The first strategy uses one or more free edges of the incorporated interface as initial fronts of the advanced front mesh generator that is applied on the boundary of the Boolean volume. In other terms, a reconstruction of the boundary of the trimmed volume starts from the closed polylines (if any) describing the 1D boundary of the interface. Once the 2D surface boundary has been reconstructed, the finite element volume meshing of the Boolean union can be performed with the newly computed finite element surface mesh. Hence, this first strategy can comprise the following steps. First, the interface boundary stored on step S46 is incorporated on the boundary of the trimmed union; for instance, the interface is superposed on the inner boundary of the trimmed union as the interface is coincident by construction. Next, a front generator is applied on the boundary of the trimmed Boolean union, where the polylines (also referred to as loops) describing the inner boundaries are used as initial fronts of the front generator. The result is a finite element surface mesh that incorporates these loops as embedded finite element edges. In other words, the holes (free edges) of the trimmed Boolean union have been filled. Then, due to the embedding of these loops describing the inner boundaries, the finite element mesh that will be computed (S80) will contain a connected subset of finite elements whose boundary coincides exactly with the interface boundary (S46). This subset of finite elements can be deleted. Finally, the 2D finite elements of the interface are assemble (or connected) with the remaining finite elements produced by the front mesh generator. The result will be a 2D finite element surface mesh that incorporates exactly the 2D finite elements of the interface.

The second strategy is similar, but instead of creating a mesh that covers the boundary, and deleting some of the elements afterwards, it creates the mesh selectively, such that each hole of the boundary  that is defined by a set of free edges  of the trimmed volume will be not filled, e.g. by triangles computed by the front mesh generator. This second strategy can comprise the following steps. First, the interface boundary stored on step S46 is incorporated on the boundary of the trimmed union; the incorporation may be performed as for the first strategy. Next, a front generator is applied on the boundary of the trimmed Boolean union, where the polylines (also referred to as loops) describing the outer boundary of the interface are used as initial fronts of the front generator, and vice versa. The front generator is applied on one side only of the front, meaning that (automatically or via user input) the front is made to advance away from the hole or loop interior. The result is a finite element surface mesh where the holes (free edges) of the trimmed Boolean union have not been filled. Then, due to the embedding of the interface obtained at S46, the finite element mesh that will be computed (S80) will comprise a connected subset of finite elements whose boundary coincides exactly with the interface boundary. In other words, the result will be a 2D finite element surface mesh that incorporates exactly the 2D finite elements of the interface.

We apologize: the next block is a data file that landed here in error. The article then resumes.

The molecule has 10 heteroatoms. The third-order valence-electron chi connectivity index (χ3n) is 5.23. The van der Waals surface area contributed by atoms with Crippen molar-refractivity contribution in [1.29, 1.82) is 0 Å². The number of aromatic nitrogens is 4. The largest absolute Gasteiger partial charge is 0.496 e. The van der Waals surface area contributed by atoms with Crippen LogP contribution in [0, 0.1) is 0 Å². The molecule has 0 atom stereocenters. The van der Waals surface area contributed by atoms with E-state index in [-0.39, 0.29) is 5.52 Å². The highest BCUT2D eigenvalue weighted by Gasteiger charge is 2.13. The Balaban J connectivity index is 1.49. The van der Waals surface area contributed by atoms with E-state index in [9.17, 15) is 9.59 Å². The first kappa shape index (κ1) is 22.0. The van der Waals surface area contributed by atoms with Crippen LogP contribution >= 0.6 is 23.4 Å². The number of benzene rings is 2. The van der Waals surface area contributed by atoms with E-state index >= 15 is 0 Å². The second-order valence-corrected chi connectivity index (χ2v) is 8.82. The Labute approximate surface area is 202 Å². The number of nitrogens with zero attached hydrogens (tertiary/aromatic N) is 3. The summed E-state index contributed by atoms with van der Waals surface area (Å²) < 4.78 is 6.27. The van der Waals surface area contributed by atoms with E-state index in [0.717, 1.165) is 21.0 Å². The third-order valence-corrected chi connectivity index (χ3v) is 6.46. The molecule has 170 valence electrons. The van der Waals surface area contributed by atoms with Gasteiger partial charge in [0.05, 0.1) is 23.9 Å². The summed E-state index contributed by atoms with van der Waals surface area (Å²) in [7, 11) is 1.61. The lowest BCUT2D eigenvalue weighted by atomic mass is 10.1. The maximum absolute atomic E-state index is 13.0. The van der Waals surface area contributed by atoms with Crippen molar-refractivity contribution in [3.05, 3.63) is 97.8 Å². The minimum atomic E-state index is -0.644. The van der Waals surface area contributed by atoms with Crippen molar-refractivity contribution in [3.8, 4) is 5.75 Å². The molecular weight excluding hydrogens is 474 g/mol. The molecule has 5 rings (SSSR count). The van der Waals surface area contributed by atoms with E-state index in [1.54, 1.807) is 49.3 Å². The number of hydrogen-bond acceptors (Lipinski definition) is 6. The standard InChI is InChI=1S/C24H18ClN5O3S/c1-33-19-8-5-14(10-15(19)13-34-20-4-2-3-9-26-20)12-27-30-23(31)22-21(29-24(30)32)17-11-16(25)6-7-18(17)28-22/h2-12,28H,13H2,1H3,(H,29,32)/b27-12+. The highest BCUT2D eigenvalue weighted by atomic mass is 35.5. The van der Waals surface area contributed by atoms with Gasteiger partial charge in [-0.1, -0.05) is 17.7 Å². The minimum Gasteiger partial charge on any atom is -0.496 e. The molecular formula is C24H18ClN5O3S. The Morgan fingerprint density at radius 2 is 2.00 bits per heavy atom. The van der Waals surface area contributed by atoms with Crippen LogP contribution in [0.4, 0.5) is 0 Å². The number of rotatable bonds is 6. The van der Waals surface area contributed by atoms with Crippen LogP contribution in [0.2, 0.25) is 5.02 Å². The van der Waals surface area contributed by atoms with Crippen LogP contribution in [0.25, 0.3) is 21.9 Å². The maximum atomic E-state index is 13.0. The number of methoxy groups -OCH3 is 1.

At step S90, the finite element meshes of the cells of the second group and the meshed volume of the computed Boolean union are merged. As a result, one mesh of finite elements is obtained. The merge can be performed without requiring any further modification of both meshes: indeed, the boundary of the meshed volume of the computed Boolean union and the outer boundary of the cells of the second group present identical finite element surface meshes so that the merge amounts to identifying pairs of common points on both finite element surface meshes. The merge of step S90 is typically performed as known in the art.

While this invention has been particularly shown and described with references to example embodiments thereof, it will be understood by those skilled in the art that various changes in form and details may be made therein without departing from the scope of the invention encompassed by the appended claims. For instance, FIGS. 14 to 16 show an example of the invention that is similar to the one discussed in reference to FIGs. 4 to 13 . In this example, the Boolean union of the first group of cells with the solid representation of the 3D part comprises material lying outside the outer boundary of the solid representation; in this case, the trimming (S70) is required (that is, not optional) in order to preserve the outer boundary of the provided solid representation.

The invention may also comprise additive manufacturing a 3D part that comprises a lattice structure. The 3D part comprises a threedimensional (3D) finite element mesh designed according to the method previously discussed. Then the 3D part is provided to a 3D printer that performs the additive manufacturing or 3D printing. The 3D printer may be communicatively coupled with the system that provides the 3D part. The 3D printer typically comprises a memory for storing the 3D part. The provided 3D part may be simulated before being additive manufactured; the simulation is typically the simulation of at least one physical phenomenon by the Finite Element Method. The at least one physical phenomenon may be a physical phenomenon that happens during additive manufacturing. For instance, it may be of importance to simulate the heat distribution in the 3D part during direct metal printing, or residual stresses during the print process. Hence, the 3D part benefits of the simulation that predicts the performances of the 3D part in service and/or predict the manufacturability of the additive manufactured 3D part. The manufactured 3D part thus provides improved physical and/or technical characteristics.